Instead of burying my response in the comment section of an older post…and I figured my response would make a decent blog (as I’ve had to justify my position numerous times and feel this is a good way to let everyone read it without having to retype my response every time)… I decided to post it. So please read:
First of all, I want to thank you for your response. While I don’t’ agree with what you wrote, I am grateful for the opportunity to try and understand where you’re coming from and provide you with a response—defending why I wrote the piece the way I did.
I never said “it” (I’m assuming you mean praying at the shrine?) doesn’t cause pain to other countries. My argument was that other countries don’t acknowledge why the Japanese pray at Yasukuni. From articles I’ve read, many seem to say “they feel” it supports Japanese militarism and their imperial past… which I show is not the case.
Japan, among other countries, committed atrocities (that were military tribunals held against all offenders, more probably would have been labeled war criminals as well). You are incorrect; however. The Japanese history books used in schools continually state “Japan was bad” during the Pacific War. Furthermore, with regards to the “comfort women”, Japan has admitted and apologized many times. Please let me know the reference you’re using to show Japan hasn’t admitted or apologized, I would be curious to check it out.
As I state in my article, the Shrine is not to Hirohito and Tojo and the Kenpei-tai (憲兵隊); The Shokonsha (what is now known as the Yasukuni Shrine) was founded in 1869; not at the end of World War II/the Pacific War. Had it been created at the end of WWII and the war criminals been the sole spirits interred there, I would fully agree with you that the shrine would not be an acceptable place for Politicians (or anyone really, except maybe family) to pray for the well-being of the departed. So I don’t understand your comparison to a shrine that was founded ~60 years before the start of the Pacific War (if using 1931 as the start date) to a hypothetical Nazi shrine created sometime after Hitler would have come to power.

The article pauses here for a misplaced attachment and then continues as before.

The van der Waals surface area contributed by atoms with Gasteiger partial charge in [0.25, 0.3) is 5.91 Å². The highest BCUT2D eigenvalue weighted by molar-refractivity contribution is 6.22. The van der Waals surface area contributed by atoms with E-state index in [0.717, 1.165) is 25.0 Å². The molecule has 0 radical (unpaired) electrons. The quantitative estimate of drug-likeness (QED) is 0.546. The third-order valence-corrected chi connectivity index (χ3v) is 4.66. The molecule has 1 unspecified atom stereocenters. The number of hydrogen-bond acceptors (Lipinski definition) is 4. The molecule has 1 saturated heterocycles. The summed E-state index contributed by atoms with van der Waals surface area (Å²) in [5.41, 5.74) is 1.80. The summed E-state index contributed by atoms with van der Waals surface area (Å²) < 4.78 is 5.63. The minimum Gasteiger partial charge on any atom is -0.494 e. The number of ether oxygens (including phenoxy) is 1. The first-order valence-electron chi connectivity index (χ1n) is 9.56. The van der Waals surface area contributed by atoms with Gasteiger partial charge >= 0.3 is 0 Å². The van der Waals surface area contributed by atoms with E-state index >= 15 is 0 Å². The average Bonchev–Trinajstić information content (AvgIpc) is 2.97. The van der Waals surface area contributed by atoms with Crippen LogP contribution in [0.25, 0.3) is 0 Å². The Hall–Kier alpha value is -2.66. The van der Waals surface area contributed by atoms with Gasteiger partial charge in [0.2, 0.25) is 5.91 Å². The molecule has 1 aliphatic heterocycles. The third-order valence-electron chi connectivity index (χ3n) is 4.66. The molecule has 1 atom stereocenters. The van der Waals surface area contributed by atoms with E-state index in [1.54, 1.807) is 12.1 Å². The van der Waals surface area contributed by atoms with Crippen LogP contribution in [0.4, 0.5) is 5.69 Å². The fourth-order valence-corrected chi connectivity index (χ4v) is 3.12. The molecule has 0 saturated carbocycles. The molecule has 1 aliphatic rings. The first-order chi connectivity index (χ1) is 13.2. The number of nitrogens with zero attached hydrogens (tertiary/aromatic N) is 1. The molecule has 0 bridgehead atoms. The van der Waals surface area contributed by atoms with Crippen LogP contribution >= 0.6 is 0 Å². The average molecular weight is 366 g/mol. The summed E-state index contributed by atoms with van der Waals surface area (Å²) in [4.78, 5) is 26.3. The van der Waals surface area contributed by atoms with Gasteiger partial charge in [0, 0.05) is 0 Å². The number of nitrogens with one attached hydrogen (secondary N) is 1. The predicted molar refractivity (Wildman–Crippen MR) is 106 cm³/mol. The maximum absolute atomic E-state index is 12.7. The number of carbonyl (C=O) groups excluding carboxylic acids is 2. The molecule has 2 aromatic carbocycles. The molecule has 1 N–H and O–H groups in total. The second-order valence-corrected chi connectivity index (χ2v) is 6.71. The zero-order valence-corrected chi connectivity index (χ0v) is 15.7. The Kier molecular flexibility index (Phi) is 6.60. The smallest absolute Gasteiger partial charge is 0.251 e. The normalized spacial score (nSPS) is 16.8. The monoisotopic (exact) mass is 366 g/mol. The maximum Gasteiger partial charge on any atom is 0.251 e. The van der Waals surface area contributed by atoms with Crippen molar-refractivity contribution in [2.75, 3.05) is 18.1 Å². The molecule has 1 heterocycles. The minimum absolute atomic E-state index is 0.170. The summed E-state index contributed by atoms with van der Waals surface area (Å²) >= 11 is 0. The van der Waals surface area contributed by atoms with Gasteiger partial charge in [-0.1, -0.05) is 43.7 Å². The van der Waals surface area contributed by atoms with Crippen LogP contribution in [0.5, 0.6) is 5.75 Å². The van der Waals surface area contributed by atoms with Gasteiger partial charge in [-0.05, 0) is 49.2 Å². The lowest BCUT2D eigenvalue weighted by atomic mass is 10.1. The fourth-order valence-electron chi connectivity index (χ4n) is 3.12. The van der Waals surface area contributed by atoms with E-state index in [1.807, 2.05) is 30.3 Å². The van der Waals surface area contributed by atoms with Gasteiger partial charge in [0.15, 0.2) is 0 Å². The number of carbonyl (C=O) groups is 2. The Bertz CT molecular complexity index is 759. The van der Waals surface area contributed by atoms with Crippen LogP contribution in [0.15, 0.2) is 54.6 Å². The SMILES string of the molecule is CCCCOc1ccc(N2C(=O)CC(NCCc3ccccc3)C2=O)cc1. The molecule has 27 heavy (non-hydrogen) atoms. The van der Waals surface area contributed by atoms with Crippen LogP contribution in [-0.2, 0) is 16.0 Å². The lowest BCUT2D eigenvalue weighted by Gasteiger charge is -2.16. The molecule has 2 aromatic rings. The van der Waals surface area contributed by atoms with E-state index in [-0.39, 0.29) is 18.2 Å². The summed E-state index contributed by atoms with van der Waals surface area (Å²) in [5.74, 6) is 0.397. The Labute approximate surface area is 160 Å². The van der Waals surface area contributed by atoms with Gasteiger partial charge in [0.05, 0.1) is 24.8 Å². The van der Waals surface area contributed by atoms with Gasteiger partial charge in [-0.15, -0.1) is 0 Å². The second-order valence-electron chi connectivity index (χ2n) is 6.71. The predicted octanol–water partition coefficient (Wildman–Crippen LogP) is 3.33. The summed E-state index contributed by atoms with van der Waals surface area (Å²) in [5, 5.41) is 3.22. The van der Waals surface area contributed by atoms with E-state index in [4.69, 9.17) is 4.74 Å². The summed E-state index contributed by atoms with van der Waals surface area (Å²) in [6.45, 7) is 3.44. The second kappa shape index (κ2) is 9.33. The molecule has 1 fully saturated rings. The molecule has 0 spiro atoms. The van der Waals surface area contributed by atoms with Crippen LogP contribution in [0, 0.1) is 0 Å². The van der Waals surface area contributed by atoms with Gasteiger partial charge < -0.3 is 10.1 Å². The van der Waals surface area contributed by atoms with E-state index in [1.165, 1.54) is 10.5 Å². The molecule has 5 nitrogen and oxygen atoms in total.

Imperial Japan did invade other Asian countries—but not all. Thailand was not invaded. Technically you could argue that the “asian countries” didn’t even exist; as they had already been invaded by Western powers. French Indochina (Vietnam, etc), Dutch East Indies (Indonesia), British India (Pakistan, etc), even China had lost territory through conflicts with Western nations.
I’m not a western history buff, but I believe Hitler’s conquest was similar to Napoleon’s—which was to create a “unified Europe.” However, Hitler also decided that the extermination of Jews was a necessity. On the contrary, Japan did not want to exterminate the Chinese. I fully admit they terrorized the Chinese, conducted experiments on them and other heinous acts… but an interesting fact is many Japanese refused to hand over Jewish people to the Nazi army—even though they (Japan/Korea and Germany/Austria) were allies.
I do know what “gaijin” (外人) means… “foreigner”, or “outside person.” However, I am confused by your reference. You use past tense to describe your boyfriend’s opinions about Japan (being similar to mine). Did they change, are they the same?
I must correct you again… I have studied Asian history: from Chinese Emperors, to Japanese Emperors, to the movement of the Greater and Lesser Vehicles of Buddhism… I have also read about China’s expansion, the fate of the Korean Kingdoms, the plight of the Philippines.
Let me ask you a question in response. Had Japan not attacked and taken the colonies from the Western powers… would the Asian countries that exist today, actually exist? Or remain as colonies? Do I believe Japan wanted to “liberate” the countries? No. Instead, I believe they wanted to liberate the countries FROM the Western powers, so that they would fall in line with Japan (similar to the Americans “freeing” the Philippines from the Spanish, only to conquer it for themselves).
And I was using Thanksgiving to show that there are many views regarding what people consider “history”. And for this reason, people need to read different sources of material to better understand and get a clearer picture of what “history” is. It shouldn’t be Victor’s History; it should be the closest representation of fact of what occurred.